August 4, 2023
Summary: in this tutorial, you will learn how to use the PostgreSQL
CREATE FUNCTION statement to develop user-defined functions.
Introduction to Create Function statement
create function statement allows you to define a new user-defined function.
The following illustrates the syntax of the
create function statement:
create [or replace] function function_name(param_list) returns return_type language plpgsql as $$ declare -- variable declaration begin -- logic end; $$
In this syntax:
- First, specify the name of the function after the
create functionkeywords. If you want to replace the existing function, you can use the
- Then, specify the function parameter list surrounded by parentheses after the function name. A function can have zero or many parameters.
- Next, specify the datatype of the returned value after the
- After that, use the
language plpgsqlto specify the procedural language of the function. Note that PostgreSQL supports many procedural languages, not just
- Finally, place a block in the dollar-quoted string constant.
PostgreSQL Create Function statement examples
We’ll use the film table from the dvdrental sample database.
The following statement creates a function that counts the films whose length between the
create function get_film_count(len_from int, len_to int) returns int language plpgsql as $$ declare film_count integer; begin select count(*) into film_count from film where length between len_from and len_to; return film_count; end; $$;
get_film_count has two main sections: header and body.
In the header section:
- First, the name of the function is
get_film_countthat follows the
- Second, the
get_film_count()function accepts two parameters len_from and len_to with the integer datatype.
- Third, the
get_film_countfunction returns an integer specified by the
- Finally, the language of the function is
plpgsqlindicated by the
In the function body:
- Use the dollar-quoted string constant syntax that starts with
$$and ends with
$$. Between these
$$, you can place a block that contains the declaration and logic of the function.
- In the declaration section, declare a variable called
film_countthat stores the number of films selected from the
- In the body of the block, use the
select intostatement to select the number of films whose length are between
len_toand assign the result to the
film_countvariable. At the end of the block, use the
returnstatement to return the
To execute the create function statement, you can use any PostgreSQL client tool including psql and pgAdmin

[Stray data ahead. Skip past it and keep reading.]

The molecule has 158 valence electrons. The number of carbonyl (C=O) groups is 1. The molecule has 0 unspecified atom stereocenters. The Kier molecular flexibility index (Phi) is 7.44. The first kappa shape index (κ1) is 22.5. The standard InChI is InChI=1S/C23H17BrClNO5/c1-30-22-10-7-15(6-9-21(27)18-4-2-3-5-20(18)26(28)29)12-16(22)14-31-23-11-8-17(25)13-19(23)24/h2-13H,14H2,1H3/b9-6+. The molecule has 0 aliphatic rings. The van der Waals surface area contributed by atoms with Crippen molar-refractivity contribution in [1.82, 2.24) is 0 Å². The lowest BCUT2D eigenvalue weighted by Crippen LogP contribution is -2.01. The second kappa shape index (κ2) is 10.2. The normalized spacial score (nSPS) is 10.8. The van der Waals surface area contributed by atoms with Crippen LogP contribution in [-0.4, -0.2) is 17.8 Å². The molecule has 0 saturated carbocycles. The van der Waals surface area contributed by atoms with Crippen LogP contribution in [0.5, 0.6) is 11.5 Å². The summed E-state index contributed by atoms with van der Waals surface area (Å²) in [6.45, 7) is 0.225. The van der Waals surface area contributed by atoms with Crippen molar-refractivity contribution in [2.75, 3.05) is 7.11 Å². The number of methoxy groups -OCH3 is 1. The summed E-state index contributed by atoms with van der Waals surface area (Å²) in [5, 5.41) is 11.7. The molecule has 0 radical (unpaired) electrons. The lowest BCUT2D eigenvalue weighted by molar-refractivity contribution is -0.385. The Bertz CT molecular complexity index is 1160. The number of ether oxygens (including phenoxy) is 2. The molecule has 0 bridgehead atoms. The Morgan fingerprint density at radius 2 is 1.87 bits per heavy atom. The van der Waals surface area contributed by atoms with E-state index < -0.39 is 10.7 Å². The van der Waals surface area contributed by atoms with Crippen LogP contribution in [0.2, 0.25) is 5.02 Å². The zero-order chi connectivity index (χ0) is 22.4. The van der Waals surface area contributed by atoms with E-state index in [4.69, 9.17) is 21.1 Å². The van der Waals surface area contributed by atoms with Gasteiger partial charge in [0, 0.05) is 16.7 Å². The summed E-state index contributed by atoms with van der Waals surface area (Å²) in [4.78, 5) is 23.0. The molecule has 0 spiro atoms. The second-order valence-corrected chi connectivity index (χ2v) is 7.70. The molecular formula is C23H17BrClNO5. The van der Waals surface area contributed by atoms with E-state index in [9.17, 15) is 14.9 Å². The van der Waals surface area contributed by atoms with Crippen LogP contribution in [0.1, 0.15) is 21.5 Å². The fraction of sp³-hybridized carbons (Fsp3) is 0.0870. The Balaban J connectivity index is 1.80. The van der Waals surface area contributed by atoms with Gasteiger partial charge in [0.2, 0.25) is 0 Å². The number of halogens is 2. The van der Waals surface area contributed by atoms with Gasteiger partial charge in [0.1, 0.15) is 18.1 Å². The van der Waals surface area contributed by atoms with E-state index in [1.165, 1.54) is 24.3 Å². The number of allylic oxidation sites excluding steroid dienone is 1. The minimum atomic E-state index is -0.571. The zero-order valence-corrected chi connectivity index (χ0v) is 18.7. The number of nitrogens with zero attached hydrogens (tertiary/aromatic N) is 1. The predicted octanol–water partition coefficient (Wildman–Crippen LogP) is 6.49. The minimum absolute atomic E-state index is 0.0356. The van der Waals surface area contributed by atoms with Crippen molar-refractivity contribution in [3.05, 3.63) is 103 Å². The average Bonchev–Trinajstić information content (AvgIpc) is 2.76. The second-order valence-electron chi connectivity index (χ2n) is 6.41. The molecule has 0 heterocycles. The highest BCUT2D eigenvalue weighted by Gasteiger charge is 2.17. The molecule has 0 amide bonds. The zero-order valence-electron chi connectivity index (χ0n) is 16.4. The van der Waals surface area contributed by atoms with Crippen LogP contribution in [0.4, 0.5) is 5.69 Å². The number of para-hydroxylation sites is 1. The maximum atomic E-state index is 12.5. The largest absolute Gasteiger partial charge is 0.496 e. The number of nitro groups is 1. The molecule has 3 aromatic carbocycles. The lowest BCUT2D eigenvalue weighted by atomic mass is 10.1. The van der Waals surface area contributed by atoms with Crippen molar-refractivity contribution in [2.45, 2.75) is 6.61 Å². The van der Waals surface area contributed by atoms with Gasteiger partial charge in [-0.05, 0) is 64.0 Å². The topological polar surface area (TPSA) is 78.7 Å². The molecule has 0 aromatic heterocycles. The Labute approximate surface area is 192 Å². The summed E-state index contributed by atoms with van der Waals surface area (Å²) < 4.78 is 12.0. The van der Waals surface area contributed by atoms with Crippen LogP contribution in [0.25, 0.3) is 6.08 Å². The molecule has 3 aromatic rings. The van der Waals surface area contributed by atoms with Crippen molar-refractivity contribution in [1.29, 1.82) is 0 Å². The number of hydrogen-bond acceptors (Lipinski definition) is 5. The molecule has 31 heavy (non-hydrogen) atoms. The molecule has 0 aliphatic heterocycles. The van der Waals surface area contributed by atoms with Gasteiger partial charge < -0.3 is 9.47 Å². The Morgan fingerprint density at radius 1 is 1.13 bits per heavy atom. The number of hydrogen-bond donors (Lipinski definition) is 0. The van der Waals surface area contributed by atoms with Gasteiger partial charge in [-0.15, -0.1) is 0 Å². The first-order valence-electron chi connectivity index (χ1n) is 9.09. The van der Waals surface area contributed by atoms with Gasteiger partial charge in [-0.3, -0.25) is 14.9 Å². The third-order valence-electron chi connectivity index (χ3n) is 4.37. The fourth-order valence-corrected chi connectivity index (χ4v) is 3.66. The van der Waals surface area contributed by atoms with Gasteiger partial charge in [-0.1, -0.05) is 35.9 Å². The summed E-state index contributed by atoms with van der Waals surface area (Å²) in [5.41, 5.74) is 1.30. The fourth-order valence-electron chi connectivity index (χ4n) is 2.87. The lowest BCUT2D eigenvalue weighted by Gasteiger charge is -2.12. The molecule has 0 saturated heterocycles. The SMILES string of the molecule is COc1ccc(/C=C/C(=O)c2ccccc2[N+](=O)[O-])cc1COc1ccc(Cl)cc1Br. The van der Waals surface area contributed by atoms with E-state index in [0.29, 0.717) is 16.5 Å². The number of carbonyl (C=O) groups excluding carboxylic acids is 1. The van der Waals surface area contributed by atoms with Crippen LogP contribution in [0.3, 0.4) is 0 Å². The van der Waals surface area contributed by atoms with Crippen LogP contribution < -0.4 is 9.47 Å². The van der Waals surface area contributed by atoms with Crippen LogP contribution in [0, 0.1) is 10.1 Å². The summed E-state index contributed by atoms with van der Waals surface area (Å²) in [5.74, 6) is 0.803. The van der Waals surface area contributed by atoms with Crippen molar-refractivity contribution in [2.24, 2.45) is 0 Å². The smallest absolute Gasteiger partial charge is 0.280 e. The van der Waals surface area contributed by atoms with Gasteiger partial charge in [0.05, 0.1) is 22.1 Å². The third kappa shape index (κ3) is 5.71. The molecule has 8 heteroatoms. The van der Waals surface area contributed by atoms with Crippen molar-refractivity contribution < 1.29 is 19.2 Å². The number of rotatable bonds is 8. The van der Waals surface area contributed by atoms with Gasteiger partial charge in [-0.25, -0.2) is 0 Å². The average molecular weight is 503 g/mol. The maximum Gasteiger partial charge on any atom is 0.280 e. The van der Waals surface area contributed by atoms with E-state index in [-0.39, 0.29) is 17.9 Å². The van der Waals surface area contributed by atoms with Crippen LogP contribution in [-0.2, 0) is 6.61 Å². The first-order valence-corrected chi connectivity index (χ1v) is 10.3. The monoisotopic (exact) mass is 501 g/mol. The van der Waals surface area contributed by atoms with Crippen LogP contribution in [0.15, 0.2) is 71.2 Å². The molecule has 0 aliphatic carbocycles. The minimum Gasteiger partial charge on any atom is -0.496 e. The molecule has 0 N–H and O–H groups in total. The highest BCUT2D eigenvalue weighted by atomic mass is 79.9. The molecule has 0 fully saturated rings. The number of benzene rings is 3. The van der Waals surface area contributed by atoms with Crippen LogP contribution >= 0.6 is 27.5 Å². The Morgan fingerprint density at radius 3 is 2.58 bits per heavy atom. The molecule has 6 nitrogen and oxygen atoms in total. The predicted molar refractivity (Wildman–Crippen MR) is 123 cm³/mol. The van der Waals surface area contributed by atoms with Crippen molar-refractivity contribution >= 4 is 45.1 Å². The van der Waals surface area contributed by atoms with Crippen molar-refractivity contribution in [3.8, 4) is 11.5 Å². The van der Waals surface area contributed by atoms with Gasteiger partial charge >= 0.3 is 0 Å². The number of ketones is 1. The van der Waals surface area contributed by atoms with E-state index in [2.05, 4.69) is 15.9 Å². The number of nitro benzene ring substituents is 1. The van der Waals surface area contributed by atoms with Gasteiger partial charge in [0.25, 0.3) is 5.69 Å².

1) Creating a function using pgAdmin
First, launch the pgAdmin tool and connect to the dvdrental sample database.
Second, open the query tool by selecting Tools > Query Tool.
Third, enter the above code int the query tool and click the Execute button to create the
If everything is fine, you will see the following message:
CREATE FUNCTION Query returned successfully in 44 msec.
It means that the function
get_film_count is created successfully.
Finnally, you can find the function
get_film_count in the Functions list:
In case you could not find the function name, you can right-click the Functions node and select Refresh… menu item to refresh the function list.
2) Creating a function using psql
First, launch the psql interactive tool and connect to the
Second, enter the above code in the psql to create the function like this:
dvdrental=# create function get_film_count(len_from int, len_to int) dvdrental-# returns int dvdrental-# language plpgsql dvdrental-# as dvdrental-# $$ dvdrental$# declare dvdrental$# film_count integer; dvdrental$# begin dvdrental$# select count(*) dvdrental$# into film_count dvdrental$# from film dvdrental$# where length between len_from and len_to; dvdrental$# dvdrental$# return film_count; dvdrental$# end; dvdrental$# $$;
You will see the following message if the function is created successfully:
Third, use the
\df command to list all user-defined in the current database:
Calling a user-defined function
PostgreSQL provides you with three ways to call a user-defined function:
- Using positional notation
- Using named notation
- Using the mixed notation.
1) Using positional notation
To call a function using the positional notation, you need to specify the arguments in the same order as parameters. For example:
get_film_count ---------------- 325 (1 row)
In this example, the arguments of the get_film_count() are
90 that corresponding to the
You call a function using the positional notation when the function has few parameters.
If the function has many parameters, you should call it using the named notation since it will make the function call more obvious.
2) Using named notation
The following shows how to call the
get_film_count function using the positional notation:
select get_film_count( len_from => 40, len_to => 90 );
get_film_count ---------------- 325 (1 row)
In the named notation, you use the
=> to separate the argument’s name and its value.
For backward compatibility, PostgreSQL supports the older syntax based on
:= as follows:
select get_film_count( len_from := 40, len_to := 90 );
3) Using mixed notation
The mixed notation is the combination of positional and named notations. For example:
select get_film_count(40, len_to => 90);
Note that you cannot use the named arguments before positional arguments like this:
select get_film_count(len_from => 40, 90);
ERROR: positional argument cannot follow named argument LINE 1: select get_film_count(len_from => 40, 90);
In this tutorial, you have learned how to use the
CREATE FUNCTION statement to create a user-defined function.